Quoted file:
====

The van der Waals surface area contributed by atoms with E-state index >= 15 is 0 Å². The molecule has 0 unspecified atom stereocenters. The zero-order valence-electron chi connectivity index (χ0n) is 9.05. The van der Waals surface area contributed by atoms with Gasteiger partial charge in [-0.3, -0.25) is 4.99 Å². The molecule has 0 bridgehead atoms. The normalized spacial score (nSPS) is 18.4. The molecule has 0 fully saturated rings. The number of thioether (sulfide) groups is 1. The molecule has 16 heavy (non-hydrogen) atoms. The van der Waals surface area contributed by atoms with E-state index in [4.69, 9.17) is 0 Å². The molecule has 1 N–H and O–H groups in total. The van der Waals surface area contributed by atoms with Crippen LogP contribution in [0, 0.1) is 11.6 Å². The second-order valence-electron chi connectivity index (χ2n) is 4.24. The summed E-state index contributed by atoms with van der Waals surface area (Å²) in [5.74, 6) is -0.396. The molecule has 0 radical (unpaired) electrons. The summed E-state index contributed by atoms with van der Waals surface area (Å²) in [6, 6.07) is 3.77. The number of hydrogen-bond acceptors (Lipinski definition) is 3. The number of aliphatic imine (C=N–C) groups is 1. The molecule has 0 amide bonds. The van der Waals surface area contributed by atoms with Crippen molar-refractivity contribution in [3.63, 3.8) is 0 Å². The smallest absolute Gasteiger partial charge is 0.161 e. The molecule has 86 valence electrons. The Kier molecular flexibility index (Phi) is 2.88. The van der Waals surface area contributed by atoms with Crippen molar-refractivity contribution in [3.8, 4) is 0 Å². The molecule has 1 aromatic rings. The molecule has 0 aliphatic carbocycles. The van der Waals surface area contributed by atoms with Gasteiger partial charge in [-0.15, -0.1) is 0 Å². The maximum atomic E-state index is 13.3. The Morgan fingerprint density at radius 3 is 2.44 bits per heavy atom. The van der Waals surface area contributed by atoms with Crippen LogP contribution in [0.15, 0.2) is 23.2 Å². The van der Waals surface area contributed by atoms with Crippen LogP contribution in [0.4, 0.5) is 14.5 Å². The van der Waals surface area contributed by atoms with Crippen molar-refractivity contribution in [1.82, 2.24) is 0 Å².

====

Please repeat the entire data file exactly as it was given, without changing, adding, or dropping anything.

The van der Waals surface area contributed by atoms with E-state index >= 15 is 0 Å². The molecule has 0 unspecified atom stereocenters. The zero-order valence-electron chi connectivity index (χ0n) is 9.05. The van der Waals surface area contributed by atoms with Gasteiger partial charge in [-0.3, -0.25) is 4.99 Å². The molecule has 0 bridgehead atoms. The normalized spacial score (nSPS) is 18.4. The molecule has 0 fully saturated rings. The number of thioether (sulfide) groups is 1. The molecule has 16 heavy (non-hydrogen) atoms. The van der Waals surface area contributed by atoms with E-state index in [4.69, 9.17) is 0 Å². The molecule has 1 N–H and O–H groups in total. The van der Waals surface area contributed by atoms with Crippen LogP contribution in [0, 0.1) is 11.6 Å². The second-order valence-electron chi connectivity index (χ2n) is 4.24. The summed E-state index contributed by atoms with van der Waals surface area (Å²) in [5.74, 6) is -0.396. The molecule has 0 radical (unpaired) electrons. The summed E-state index contributed by atoms with van der Waals surface area (Å²) in [6, 6.07) is 3.77. The number of hydrogen-bond acceptors (Lipinski definition) is 3. The number of aliphatic imine (C=N–C) groups is 1. The molecule has 0 amide bonds. The van der Waals surface area contributed by atoms with Crippen molar-refractivity contribution in [3.63, 3.8) is 0 Å². The smallest absolute Gasteiger partial charge is 0.161 e. The molecule has 86 valence electrons. The Kier molecular flexibility index (Phi) is 2.88. The van der Waals surface area contributed by atoms with Crippen molar-refractivity contribution in [3.8, 4) is 0 Å². The molecule has 1 aromatic rings. The molecule has 0 aliphatic carbocycles. The van der Waals surface area contributed by atoms with Gasteiger partial charge in [-0.15, -0.1) is 0 Å². The maximum atomic E-state index is 13.3. The Morgan fingerprint density at radius 3 is 2.44 bits per heavy atom. The van der Waals surface area contributed by atoms with Crippen LogP contribution in [0.15, 0.2) is 23.2 Å². The van der Waals surface area contributed by atoms with Crippen LogP contribution in [0.4, 0.5) is 14.5 Å². The van der Waals surface area contributed by atoms with Crippen molar-refractivity contribution in [1.82, 2.24) is 0 Å².